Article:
}

Inheritance

caution

Note, this article is not finished! You can help by editing this doc page.

In this lesson you will learn how to use inheritance in order to share properties and characteristic from other classes by building class hierarchy and prevent redundant code.

Motivation​

When creating data structures that mimic real world elements, we often encounter situation when two such structures share common properties. For an example if we make game with vehicles containing planes ✈ and cars 🚗, we would create two structures like this:

struct Car
{
std::string brand;
std::string model;
int production_year;

bool is_cabrio;
};

struct Airplane
{
std::string brand;
std::string model;
int production_year;

int number_of_engines;
std::string airlines_name;
};

Note the highlighted lines. After a brief analysis we can spot, that both structures share these common properties:

  • brand
  • model
  • production year

Later in this lesson we will use inheritance to connect these structures two structures with a common base structure.

Base structure​

Now when we pointed out common properties we can create structure that will consist only of these fields:

struct Vehicle
{
std::string brand;
std::string model;
int production_year;
};

Note the name - Vehicle. It's a structure describing general form of a vehicle. Creating an instance of such structure doesn't have much sense:

// prism-push-types:Vehicle
Vehicle vehicle;
Instance of a base structure

The above code won't result in a compilation error. In the future we will learn how to prevent others from creating an instance of such object by using private constructors.

Instead of this, we will use Vehicle to make Car and Airplane structures so they inherit its properties.

Derived structures​

In order to create derived structres using inheritance, we have to put the base structure name after the colon:

struct Car : Vehicle
{
bool is_cabrio;
};

struct Airplane : Vehicle
{
int number_of_engines;
std::string airlines_name;
}
See full code
// prism-push-types:Vehicle,Car,Airplane
#include <string>

struct Vehicle
{
std::string brand;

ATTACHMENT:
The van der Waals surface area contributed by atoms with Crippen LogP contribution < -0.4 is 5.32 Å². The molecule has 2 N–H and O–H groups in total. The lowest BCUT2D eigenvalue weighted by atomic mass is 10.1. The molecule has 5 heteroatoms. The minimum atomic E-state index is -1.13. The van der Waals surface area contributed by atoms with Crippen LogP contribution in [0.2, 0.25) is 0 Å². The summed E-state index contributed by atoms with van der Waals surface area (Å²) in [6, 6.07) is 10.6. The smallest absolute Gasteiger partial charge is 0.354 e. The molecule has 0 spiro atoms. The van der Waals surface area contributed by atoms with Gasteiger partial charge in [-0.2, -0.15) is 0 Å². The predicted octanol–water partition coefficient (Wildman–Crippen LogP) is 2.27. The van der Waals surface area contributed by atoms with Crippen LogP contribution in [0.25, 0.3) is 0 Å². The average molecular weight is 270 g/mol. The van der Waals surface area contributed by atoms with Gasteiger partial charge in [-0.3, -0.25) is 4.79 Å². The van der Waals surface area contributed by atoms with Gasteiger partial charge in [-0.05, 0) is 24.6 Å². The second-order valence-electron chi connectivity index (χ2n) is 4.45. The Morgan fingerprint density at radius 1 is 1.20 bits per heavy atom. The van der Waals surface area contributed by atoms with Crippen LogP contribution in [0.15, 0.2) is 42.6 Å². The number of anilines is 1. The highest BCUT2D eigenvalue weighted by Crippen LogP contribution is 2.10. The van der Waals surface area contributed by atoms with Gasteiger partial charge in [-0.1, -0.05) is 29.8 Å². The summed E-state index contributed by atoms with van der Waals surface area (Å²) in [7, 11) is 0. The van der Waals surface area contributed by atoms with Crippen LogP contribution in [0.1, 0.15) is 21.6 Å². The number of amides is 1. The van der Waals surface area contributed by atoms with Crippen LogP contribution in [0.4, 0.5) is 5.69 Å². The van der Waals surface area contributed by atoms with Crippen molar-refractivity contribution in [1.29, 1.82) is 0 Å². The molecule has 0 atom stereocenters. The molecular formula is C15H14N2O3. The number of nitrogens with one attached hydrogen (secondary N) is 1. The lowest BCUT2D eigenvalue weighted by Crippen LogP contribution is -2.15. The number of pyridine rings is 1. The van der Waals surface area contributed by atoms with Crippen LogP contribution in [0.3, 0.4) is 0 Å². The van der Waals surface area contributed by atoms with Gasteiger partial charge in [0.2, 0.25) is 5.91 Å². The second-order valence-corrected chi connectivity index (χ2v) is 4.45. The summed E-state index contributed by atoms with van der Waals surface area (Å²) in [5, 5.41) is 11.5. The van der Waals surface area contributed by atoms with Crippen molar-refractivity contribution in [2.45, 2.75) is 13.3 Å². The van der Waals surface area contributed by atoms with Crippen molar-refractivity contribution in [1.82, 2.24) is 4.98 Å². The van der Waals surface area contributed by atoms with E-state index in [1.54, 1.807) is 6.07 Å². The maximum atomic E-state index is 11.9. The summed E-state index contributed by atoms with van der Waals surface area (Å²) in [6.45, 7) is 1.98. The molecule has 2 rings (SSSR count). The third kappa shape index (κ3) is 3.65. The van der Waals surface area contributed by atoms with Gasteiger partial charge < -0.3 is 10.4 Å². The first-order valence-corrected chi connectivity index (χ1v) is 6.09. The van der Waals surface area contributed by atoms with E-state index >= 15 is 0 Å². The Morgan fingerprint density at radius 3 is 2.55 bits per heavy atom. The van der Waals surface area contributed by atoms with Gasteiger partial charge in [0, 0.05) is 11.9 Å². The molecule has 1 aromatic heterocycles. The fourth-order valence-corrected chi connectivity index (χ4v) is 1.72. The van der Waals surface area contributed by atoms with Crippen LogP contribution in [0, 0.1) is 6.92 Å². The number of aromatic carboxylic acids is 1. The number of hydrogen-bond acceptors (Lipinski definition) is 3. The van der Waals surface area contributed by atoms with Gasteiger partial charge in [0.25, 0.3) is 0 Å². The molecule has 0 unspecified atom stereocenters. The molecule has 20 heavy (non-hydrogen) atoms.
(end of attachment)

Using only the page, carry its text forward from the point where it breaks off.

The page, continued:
std::string model;
int production_year;
};

struct Car : Vehicle
{
bool is_cabrio;
};

struct Airplane : Vehicle
{
int number_of_engines;
std::string airlines_name;
};

int main()
{
// empty for now
}
The order of definitions

We have to place the Vehicle definition before the derived structures definitions.

Usage​

The above scheme shows, that properties inherited from Vehicle are in both Car and Airplane structures.

Because of this, when we create a car inside our code, we can use brand, model and production_year fields as if they were directly in Car structure:

// prism-push-types:Car
Car ford;
ford.brand = "Ford";
ford.model = "Fiesta";
ford.production_year = 2010;
ford.is_cabrio = false;

The same applies to the plane:

// prism-push-types:Airplane
Airplane boeing;
boeing.brand = "Boeing";
boeing.model = "737";
boeing.production_year = 2010;
boeing.number_of_engines = 2;
boeing.airlines_name = "Air Canada";
See full code
// prism-push-types:Vehicle,Car,Airplane
#include <iostream>
#include <string>

struct Vehicle
{
std::string brand;
std::string model;
int production_year;
};

struct Car : Vehicle
{
bool is_cabrio;
};

struct Airplane : Vehicle
{
int number_of_engines;
std::string airlines_name;
};

int main()
{
Car ford;
ford.brand = "Ford";
ford.model = "Fiesta";
ford.production_year = 2010;
ford.is_cabrio = false;

Airplane boeing;
boeing.brand = "Boeing";
boeing.model = "737";
boeing.production_year = 2010;
boeing.number_of_engines = 2;
boeing.airlines_name = "Air Canada";

std::cout << ford.brand << '\n'; // "Ford"
std::cout << boeing.brand << '\n'; // "Boeing"
}

Inheriting methods​

Just like member variables, methods are also inherited. Let's add complete_name() method to the Vehicle class which will return the name consisiting of brand and model:

struct Vehicle 
{
// ...

std::string complete_name()
{
return brand + " " + model;
}
};

Now we can use this method on the Car instance:

// prism-push-types:Car
Car ford;
ford.brand = "Ford";
ford.model = "Fiesta";

std::cout << ford.complete_name(); // "Ford Fiesta"
See full code
// prism-push-types:Vehicle,Car,Airplane
#include <iostream>
#include <string>

struct Vehicle
{
std::string brand;
std::string model;
int production_year;

std::string complete_name()
{
return brand + " " + model;
}
};

struct Car : Vehicle
{
bool is_cabrio;
};

struct Airplane : Vehicle
{
int number_of_engines;
std::string airlines_name;
};

int main()
{
Car ford;
ford.brand = "Ford";
ford.model = "Fiesta";
ford.production_year = 2010;
ford.is_cabrio = false;

Airplane boeing;
boeing.brand = "Boeing";
boeing.model = "737";
boeing.production_year = 2010;
boeing.number_of_engines = 2;
boeing.airlines_name = "Air Canada";

std::cout << ford.complete_name() << '\n'; // "Ford Fiesta"
std::cout << boeing.complete_name() << '\n'; // "Boeing 737"
}